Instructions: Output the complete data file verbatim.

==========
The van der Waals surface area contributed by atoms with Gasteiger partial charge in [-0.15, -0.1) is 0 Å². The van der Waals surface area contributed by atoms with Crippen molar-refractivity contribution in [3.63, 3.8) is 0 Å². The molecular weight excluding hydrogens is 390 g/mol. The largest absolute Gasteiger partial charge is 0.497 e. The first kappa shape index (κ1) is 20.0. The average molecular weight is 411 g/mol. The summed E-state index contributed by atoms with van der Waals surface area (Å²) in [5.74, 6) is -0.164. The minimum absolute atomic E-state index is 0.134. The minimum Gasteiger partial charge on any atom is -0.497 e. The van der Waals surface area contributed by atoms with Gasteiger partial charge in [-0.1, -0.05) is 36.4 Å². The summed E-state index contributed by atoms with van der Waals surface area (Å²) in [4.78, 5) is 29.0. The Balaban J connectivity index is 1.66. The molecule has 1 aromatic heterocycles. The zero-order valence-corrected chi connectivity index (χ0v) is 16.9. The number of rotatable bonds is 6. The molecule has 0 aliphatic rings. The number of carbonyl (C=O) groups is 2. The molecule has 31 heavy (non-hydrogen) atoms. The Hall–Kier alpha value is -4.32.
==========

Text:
The van der Waals surface area contributed by atoms with Gasteiger partial charge in [-0.15, -0.1) is 0 Å². The van der Waals surface area contributed by atoms with Crippen molar-refractivity contribution in [3.63, 3.8) is 0 Å². The molecular weight excluding hydrogens is 390 g/mol. The largest absolute Gasteiger partial charge is 0.497 e. The first kappa shape index (κ1) is 20.0. The average molecular weight is 411 g/mol. The summed E-state index contributed by atoms with van der Waals surface area (Å²) in [5.74, 6) is -0.164. The minimum absolute atomic E-state index is 0.134. The minimum Gasteiger partial charge on any atom is -0.497 e. The van der Waals surface area contributed by atoms with Gasteiger partial charge in [-0.1, -0.05) is 36.4 Å². The summed E-state index contributed by atoms with van der Waals surface area (Å²) in [4.78, 5) is 29.0. The Balaban J connectivity index is 1.66. The molecule has 1 aromatic heterocycles. The zero-order valence-corrected chi connectivity index (χ0v) is 16.9. The number of rotatable bonds is 6. The molecule has 0 aliphatic rings. The number of carbonyl (C=O) groups is 2. The molecule has 31 heavy (non-hydrogen) atoms. The Hall–Kier alpha value is -4.32.